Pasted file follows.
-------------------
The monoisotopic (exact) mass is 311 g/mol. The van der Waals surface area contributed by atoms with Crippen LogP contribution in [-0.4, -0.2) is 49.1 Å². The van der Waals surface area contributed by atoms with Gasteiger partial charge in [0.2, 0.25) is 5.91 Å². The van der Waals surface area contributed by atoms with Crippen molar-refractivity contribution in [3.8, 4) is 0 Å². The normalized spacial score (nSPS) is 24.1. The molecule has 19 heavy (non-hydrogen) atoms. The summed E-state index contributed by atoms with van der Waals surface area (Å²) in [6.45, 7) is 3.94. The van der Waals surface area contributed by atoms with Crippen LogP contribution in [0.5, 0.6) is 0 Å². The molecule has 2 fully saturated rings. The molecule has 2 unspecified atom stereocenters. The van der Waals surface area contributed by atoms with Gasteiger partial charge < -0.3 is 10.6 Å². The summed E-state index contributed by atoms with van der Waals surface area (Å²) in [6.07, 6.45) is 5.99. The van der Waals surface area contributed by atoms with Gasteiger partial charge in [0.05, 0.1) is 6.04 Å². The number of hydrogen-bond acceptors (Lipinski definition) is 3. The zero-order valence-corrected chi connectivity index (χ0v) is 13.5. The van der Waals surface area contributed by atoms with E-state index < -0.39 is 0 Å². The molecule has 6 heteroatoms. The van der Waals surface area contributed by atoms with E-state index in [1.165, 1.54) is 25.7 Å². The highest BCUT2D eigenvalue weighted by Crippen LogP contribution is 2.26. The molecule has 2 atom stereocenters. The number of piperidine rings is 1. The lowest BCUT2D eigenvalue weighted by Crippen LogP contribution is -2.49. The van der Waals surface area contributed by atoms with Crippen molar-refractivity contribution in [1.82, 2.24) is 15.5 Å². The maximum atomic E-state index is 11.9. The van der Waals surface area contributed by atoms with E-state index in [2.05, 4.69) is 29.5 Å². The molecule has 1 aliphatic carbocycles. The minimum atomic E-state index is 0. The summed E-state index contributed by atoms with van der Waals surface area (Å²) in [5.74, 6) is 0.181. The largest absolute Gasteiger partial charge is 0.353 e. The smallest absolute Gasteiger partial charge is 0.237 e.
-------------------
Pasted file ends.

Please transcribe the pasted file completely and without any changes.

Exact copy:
The monoisotopic (exact) mass is 311 g/mol. The van der Waals surface area contributed by atoms with Crippen LogP contribution in [-0.4, -0.2) is 49.1 Å². The van der Waals surface area contributed by atoms with Gasteiger partial charge in [0.2, 0.25) is 5.91 Å². The van der Waals surface area contributed by atoms with Crippen molar-refractivity contribution in [3.8, 4) is 0 Å². The normalized spacial score (nSPS) is 24.1. The molecule has 19 heavy (non-hydrogen) atoms. The summed E-state index contributed by atoms with van der Waals surface area (Å²) in [6.45, 7) is 3.94. The van der Waals surface area contributed by atoms with Crippen LogP contribution in [0.5, 0.6) is 0 Å². The molecule has 2 fully saturated rings. The molecule has 2 unspecified atom stereocenters. The van der Waals surface area contributed by atoms with Gasteiger partial charge < -0.3 is 10.6 Å². The summed E-state index contributed by atoms with van der Waals surface area (Å²) in [6.07, 6.45) is 5.99. The van der Waals surface area contributed by atoms with Gasteiger partial charge in [0.05, 0.1) is 6.04 Å². The number of hydrogen-bond acceptors (Lipinski definition) is 3. The zero-order valence-corrected chi connectivity index (χ0v) is 13.5. The van der Waals surface area contributed by atoms with E-state index < -0.39 is 0 Å². The molecule has 6 heteroatoms. The van der Waals surface area contributed by atoms with E-state index in [1.165, 1.54) is 25.7 Å². The highest BCUT2D eigenvalue weighted by Crippen LogP contribution is 2.26. The molecule has 2 atom stereocenters. The number of piperidine rings is 1. The lowest BCUT2D eigenvalue weighted by Crippen LogP contribution is -2.49. The van der Waals surface area contributed by atoms with Crippen molar-refractivity contribution in [1.82, 2.24) is 15.5 Å². The maximum atomic E-state index is 11.9. The van der Waals surface area contributed by atoms with E-state index in [2.05, 4.69) is 29.5 Å². The molecule has 1 aliphatic carbocycles. The minimum atomic E-state index is 0. The summed E-state index contributed by atoms with van der Waals surface area (Å²) in [5.74, 6) is 0.181. The largest absolute Gasteiger partial charge is 0.353 e. The smallest absolute Gasteiger partial charge is 0.237 e.